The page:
Thus sparked, Mr. Ellison's interest was further fanned to flame by a beating at the hands of a kid gang in front of the old Paramount Theater in New York City.
All of which information makes Mr. Ellison's adventure a bit more comprehensible, at least to me. On the other hand, the knowledge that he had a greater idea of what he was getting himself into set me scratching my head again.
In any event, Harlan Ellison made the necessary arrangements and donned the identity of Phil "Cheech" Beldone, and, with leather jacket and freshly-lubed D.A., hooked up with the Barons, a street gang in Brooklyn, NY. More specifically, Red Hook, Brooklyn, an area that, I am assured by friends who used to live near that neighborhood, remains unsafe to travel, particularly at night, unless you have some very good friends who live there and/or are with you.
This is a true story. It is still a true story — some of the names and armaments have changed, but the muscles are still supple, the bones of it still straight and firm.
Once upon a time, I worked in an adolescent-specific chemical dependency treatment center. Ten months. Level 5 facility — the next step, Level 6, is little more than an above-ground dungeon, with bunks in the oubliettes. The majority of our "clients" were sent to us by the state Department of Youth Corrections and the Child Welfare division of Human services, with a handful of lads and lassies whose tough-loving parents thought they had a Serious Dope Problem and needed this sort of attention-getter, that they might better appreciate their homes on South Padre Island.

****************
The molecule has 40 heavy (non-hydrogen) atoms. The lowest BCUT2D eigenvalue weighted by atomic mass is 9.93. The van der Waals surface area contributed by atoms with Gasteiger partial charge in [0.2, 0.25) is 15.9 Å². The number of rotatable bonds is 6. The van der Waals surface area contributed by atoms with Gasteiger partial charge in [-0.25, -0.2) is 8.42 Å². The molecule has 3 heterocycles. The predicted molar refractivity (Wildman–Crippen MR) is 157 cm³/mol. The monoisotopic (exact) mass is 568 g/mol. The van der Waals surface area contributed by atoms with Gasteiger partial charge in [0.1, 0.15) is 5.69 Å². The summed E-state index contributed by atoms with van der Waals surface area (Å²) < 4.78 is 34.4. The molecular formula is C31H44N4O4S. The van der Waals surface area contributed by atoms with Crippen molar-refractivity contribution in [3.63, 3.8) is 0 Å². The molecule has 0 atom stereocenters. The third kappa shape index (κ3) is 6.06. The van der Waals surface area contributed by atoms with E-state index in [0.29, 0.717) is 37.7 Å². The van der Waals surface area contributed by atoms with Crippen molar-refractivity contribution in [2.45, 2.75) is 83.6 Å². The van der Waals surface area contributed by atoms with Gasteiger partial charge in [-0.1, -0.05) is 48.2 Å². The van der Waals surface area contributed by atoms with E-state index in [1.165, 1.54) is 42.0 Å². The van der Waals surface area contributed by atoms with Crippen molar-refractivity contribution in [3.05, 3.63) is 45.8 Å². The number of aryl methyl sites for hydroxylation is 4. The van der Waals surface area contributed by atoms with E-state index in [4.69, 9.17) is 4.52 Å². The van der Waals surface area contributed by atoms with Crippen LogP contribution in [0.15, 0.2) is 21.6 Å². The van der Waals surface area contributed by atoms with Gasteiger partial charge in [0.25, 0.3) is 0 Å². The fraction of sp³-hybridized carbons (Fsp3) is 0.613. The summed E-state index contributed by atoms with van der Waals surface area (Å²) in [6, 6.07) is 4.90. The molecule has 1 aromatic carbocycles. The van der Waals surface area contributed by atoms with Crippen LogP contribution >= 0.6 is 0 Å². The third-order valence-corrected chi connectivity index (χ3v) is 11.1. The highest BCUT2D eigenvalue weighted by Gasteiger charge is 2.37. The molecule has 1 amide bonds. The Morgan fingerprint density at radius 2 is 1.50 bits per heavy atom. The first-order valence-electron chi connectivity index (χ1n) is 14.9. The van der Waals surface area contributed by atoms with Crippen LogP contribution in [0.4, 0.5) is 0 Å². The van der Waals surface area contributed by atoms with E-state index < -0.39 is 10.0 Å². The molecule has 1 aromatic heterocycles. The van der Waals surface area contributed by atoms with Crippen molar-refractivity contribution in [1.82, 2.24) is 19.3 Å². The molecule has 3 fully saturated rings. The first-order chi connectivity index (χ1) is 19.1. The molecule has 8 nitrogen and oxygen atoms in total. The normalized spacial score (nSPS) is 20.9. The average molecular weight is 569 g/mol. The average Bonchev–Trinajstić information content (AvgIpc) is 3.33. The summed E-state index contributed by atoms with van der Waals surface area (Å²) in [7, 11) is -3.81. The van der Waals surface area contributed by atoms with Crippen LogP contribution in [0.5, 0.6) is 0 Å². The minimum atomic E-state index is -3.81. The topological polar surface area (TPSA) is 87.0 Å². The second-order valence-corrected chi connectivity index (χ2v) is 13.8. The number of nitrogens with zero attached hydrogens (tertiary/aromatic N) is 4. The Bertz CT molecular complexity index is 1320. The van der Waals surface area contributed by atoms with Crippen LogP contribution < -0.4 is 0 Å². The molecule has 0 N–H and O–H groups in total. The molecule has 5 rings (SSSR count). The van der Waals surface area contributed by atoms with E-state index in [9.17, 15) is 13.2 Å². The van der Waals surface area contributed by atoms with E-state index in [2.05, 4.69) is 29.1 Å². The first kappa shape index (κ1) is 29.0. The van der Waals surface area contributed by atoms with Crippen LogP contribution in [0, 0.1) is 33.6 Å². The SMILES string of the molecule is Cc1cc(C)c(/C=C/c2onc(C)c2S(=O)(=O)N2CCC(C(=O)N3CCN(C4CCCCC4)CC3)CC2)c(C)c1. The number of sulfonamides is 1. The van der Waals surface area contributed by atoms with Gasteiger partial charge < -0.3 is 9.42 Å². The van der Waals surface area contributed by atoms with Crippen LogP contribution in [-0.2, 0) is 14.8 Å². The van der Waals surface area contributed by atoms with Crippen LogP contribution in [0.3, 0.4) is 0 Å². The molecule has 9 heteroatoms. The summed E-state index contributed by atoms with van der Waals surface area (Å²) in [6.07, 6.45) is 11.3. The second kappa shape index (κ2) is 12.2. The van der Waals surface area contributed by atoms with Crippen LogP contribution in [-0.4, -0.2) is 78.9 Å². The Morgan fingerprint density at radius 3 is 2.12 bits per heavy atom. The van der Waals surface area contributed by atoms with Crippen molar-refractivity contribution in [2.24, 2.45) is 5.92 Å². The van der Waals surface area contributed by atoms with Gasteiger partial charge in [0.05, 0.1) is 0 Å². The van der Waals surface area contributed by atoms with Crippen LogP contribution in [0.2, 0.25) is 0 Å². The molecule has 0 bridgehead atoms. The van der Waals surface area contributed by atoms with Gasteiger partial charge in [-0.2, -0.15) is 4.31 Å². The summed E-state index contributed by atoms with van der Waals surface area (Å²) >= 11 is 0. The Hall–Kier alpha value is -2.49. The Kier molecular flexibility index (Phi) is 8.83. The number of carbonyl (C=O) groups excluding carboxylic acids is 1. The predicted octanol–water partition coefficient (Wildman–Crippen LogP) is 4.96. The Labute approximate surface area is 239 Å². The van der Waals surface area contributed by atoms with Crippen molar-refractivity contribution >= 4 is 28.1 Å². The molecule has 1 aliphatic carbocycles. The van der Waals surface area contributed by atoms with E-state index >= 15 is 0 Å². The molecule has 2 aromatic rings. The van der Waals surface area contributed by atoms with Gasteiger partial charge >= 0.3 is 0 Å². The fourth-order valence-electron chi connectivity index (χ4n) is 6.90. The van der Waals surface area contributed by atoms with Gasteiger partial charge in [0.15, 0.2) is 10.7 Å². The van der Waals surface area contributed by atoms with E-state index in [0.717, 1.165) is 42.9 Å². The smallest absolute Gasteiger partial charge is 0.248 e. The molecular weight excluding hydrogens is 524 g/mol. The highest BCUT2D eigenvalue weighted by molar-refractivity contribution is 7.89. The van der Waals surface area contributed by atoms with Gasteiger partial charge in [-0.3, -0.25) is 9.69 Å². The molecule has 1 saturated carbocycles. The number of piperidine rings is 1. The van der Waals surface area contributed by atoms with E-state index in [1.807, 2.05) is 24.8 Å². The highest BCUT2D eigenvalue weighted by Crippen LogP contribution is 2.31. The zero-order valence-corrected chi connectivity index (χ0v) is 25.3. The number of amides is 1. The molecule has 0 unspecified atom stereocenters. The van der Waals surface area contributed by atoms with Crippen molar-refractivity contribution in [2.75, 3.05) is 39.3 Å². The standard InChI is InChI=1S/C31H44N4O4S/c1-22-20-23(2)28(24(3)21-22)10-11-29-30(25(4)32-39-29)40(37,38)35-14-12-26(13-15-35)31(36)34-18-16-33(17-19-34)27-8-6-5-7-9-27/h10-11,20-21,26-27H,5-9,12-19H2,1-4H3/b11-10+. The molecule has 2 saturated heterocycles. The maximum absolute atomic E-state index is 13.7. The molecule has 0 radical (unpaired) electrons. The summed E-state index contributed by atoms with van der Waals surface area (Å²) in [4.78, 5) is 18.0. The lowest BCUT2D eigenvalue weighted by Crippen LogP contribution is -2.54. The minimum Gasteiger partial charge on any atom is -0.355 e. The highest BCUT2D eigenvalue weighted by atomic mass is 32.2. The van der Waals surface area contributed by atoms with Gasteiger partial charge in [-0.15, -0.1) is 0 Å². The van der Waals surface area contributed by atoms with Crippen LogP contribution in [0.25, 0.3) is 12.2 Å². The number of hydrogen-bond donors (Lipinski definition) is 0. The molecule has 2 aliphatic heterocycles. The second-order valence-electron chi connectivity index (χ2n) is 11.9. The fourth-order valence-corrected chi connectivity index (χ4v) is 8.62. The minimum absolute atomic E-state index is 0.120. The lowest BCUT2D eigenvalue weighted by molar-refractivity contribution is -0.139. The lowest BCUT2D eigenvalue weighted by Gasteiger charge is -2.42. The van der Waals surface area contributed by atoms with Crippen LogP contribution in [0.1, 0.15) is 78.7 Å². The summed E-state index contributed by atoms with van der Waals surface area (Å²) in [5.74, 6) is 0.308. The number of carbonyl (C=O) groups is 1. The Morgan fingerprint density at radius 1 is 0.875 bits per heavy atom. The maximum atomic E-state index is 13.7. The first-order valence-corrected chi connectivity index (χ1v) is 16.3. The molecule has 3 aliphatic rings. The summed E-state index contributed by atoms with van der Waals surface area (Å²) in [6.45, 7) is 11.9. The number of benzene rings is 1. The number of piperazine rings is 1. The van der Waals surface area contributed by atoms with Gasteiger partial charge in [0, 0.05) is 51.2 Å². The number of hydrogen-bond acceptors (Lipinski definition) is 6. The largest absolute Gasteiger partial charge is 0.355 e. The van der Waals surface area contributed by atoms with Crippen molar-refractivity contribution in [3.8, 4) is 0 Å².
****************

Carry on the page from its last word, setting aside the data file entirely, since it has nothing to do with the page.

None of the kids I worked with is ever going back — they will, I hope, learn enough from that experience to order their lives so that they may avoid such institutions in the future; or they will go to Level 6. As devoutly as I hope for the former scenario, I suspect the latter has higher probability rating.
A few notes from that particular Purgatory: zip guns are old-hat — it is faster and easier to get a piece off the street. The cost of living may have sky-rocketed, since 1954, but it seems the price of killing hasn't.
Switchblades, while entertaining to play with and handsome to see, are not exactly an effective preference on the street — too hard to hide or lose, in the event that Los Patrons grip you and feel you up. Shivs and shanks are both cheaper to make and easier to find (and lose). For serious operations, I am given to understand that melon knives are very popular — these little darlings, in case, God bless you, you haven't had occasion to know, look like a filet knife, only narrower, longer, and slightly curved. They have, typically, a handle like an awl or an ice pick (either of which, properly prepared, make handy substitutes). They are also sharper than anything going — you don't want to try shaving with one of these things because they will open your face like a fourth-grader's Christmas present, no matter how steady you think your hands are. They are prized because you can open a lung and a couple chambers of the heart, and be a block and a half away before that joto hits the hot-top.